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What's the purpose of the set of unexpected items? #227
I understand how multiple possible tokens could be expected, but I struggle to understand what a set of unexpected tokens means.
In my own code, this set is always empty or singleton. If this covers all the cases, then perhaps it should be
Or, if the intention is that the multiple consecutive tokens are unexpected, shouldn't it be a list?
This is a good question, thanks for asking it now while the (re-)design in this area is still in flux.
I think I know of only one case when there may be several unexpected tokens:
module Main (main) where import Data.Void import Text.Megaparsec -- current master import Text.Megaparsec.Char type Parser = Parsec Void String pScheme :: Parser String pScheme = choice [ string "data" , string "file" , string "ftp" , string "https" , string "http" , string "irc" , string "mailto" ] main :: IO () main = parseTest pScheme "dat"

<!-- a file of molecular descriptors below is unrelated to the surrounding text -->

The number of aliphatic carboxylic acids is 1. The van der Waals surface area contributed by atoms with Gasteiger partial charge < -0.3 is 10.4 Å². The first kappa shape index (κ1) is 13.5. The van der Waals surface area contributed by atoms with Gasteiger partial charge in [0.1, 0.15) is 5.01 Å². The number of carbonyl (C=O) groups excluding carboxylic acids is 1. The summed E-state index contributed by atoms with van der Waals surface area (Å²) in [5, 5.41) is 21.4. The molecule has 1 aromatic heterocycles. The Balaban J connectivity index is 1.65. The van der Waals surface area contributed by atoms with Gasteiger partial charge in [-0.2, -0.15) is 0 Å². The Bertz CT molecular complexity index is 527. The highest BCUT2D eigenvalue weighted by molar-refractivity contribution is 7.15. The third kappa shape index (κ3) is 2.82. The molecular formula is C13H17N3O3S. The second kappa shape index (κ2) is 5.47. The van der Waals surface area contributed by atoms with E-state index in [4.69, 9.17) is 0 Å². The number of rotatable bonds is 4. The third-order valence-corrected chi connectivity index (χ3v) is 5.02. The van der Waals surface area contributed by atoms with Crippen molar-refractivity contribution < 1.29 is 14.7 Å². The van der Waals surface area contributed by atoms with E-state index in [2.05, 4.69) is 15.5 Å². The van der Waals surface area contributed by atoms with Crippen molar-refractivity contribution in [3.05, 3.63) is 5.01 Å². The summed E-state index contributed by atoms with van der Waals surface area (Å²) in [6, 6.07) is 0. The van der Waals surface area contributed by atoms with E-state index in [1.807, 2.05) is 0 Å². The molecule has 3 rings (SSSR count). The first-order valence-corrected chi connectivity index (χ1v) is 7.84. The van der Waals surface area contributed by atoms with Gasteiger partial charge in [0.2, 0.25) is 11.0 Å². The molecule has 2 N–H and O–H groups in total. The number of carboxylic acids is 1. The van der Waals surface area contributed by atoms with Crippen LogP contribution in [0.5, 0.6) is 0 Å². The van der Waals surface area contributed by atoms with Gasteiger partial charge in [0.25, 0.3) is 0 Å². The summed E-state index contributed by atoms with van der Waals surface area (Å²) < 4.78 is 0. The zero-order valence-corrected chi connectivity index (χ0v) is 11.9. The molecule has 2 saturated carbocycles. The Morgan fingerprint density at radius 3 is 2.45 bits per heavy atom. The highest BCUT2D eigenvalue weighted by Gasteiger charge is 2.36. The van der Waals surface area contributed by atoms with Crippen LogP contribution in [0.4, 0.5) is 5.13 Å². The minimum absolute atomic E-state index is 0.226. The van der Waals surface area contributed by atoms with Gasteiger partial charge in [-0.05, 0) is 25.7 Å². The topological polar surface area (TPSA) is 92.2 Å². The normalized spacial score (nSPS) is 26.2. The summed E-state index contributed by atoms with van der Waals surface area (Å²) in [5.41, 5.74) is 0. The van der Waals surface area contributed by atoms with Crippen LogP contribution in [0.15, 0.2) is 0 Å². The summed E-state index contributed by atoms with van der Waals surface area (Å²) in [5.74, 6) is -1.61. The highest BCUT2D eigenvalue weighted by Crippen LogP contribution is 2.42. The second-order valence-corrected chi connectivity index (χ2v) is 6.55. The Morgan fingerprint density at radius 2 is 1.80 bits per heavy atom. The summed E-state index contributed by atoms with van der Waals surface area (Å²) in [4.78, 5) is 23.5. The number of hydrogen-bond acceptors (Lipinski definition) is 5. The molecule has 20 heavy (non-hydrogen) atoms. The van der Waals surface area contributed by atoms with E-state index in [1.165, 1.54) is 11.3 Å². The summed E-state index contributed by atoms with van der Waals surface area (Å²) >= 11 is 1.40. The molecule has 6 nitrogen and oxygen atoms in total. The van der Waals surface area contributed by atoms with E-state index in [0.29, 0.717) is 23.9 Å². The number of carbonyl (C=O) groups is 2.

This currently prints:
This is because
Logically, it sort of makes sense:
It looks like unexpected item can only be a token from the input stream or
So what takes precedence over what in that case? Should labels win over collection of tokens, what about end of input? It looks like it's not possible to get unexpected end of input and unexpected token(s) at the same position, but I doubt it's encodable in the types in a satisfactory fashion.
I'd put it in the docs for
Or make a separate haddock section explaining the two sets and reference it from other places. (This would subsume #226.) I can't find the docs for that markup at the moment, but it was something like